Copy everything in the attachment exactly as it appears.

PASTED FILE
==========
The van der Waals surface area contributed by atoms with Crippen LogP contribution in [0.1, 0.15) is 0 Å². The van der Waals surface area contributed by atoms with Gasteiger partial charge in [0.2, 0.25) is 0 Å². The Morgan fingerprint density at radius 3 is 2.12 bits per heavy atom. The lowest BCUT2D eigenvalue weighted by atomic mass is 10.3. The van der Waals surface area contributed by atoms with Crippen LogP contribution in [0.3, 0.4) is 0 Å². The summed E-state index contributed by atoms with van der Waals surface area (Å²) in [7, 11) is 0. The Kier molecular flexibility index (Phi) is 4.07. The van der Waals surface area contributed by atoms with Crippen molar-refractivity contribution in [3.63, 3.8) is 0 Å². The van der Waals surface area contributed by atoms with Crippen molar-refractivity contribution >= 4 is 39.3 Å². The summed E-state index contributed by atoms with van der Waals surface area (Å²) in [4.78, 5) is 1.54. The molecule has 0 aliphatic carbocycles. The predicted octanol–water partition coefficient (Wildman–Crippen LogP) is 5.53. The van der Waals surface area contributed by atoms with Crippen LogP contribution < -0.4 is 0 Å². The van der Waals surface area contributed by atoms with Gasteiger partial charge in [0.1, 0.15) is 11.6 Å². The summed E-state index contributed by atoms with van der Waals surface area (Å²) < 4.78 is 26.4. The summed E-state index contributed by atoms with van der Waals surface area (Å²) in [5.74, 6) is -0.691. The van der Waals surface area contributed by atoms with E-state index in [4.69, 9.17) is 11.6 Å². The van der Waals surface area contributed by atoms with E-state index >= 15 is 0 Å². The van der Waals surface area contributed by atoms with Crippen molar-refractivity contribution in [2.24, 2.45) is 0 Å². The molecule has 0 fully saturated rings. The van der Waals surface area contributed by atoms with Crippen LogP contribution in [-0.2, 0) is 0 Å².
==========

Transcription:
The van der Waals surface area contributed by atoms with Crippen LogP contribution in [0.1, 0.15) is 0 Å². The van der Waals surface area contributed by atoms with Gasteiger partial charge in [0.2, 0.25) is 0 Å². The Morgan fingerprint density at radius 3 is 2.12 bits per heavy atom. The lowest BCUT2D eigenvalue weighted by atomic mass is 10.3. The van der Waals surface area contributed by atoms with Crippen LogP contribution in [0.3, 0.4) is 0 Å². The summed E-state index contributed by atoms with van der Waals surface area (Å²) in [7, 11) is 0. The Kier molecular flexibility index (Phi) is 4.07. The van der Waals surface area contributed by atoms with Crippen molar-refractivity contribution in [3.63, 3.8) is 0 Å². The van der Waals surface area contributed by atoms with Crippen molar-refractivity contribution >= 4 is 39.3 Å². The summed E-state index contributed by atoms with van der Waals surface area (Å²) in [4.78, 5) is 1.54. The molecule has 0 aliphatic carbocycles. The predicted octanol–water partition coefficient (Wildman–Crippen LogP) is 5.53. The van der Waals surface area contributed by atoms with Crippen LogP contribution < -0.4 is 0 Å². The van der Waals surface area contributed by atoms with Gasteiger partial charge in [0.1, 0.15) is 11.6 Å². The summed E-state index contributed by atoms with van der Waals surface area (Å²) < 4.78 is 26.4. The summed E-state index contributed by atoms with van der Waals surface area (Å²) in [5.74, 6) is -0.691. The van der Waals surface area contributed by atoms with E-state index in [4.69, 9.17) is 11.6 Å². The van der Waals surface area contributed by atoms with E-state index >= 15 is 0 Å². The van der Waals surface area contributed by atoms with Crippen molar-refractivity contribution in [2.24, 2.45) is 0 Å². The molecule has 0 fully saturated rings. The van der Waals surface area contributed by atoms with Crippen LogP contribution in [-0.2, 0) is 0 Å².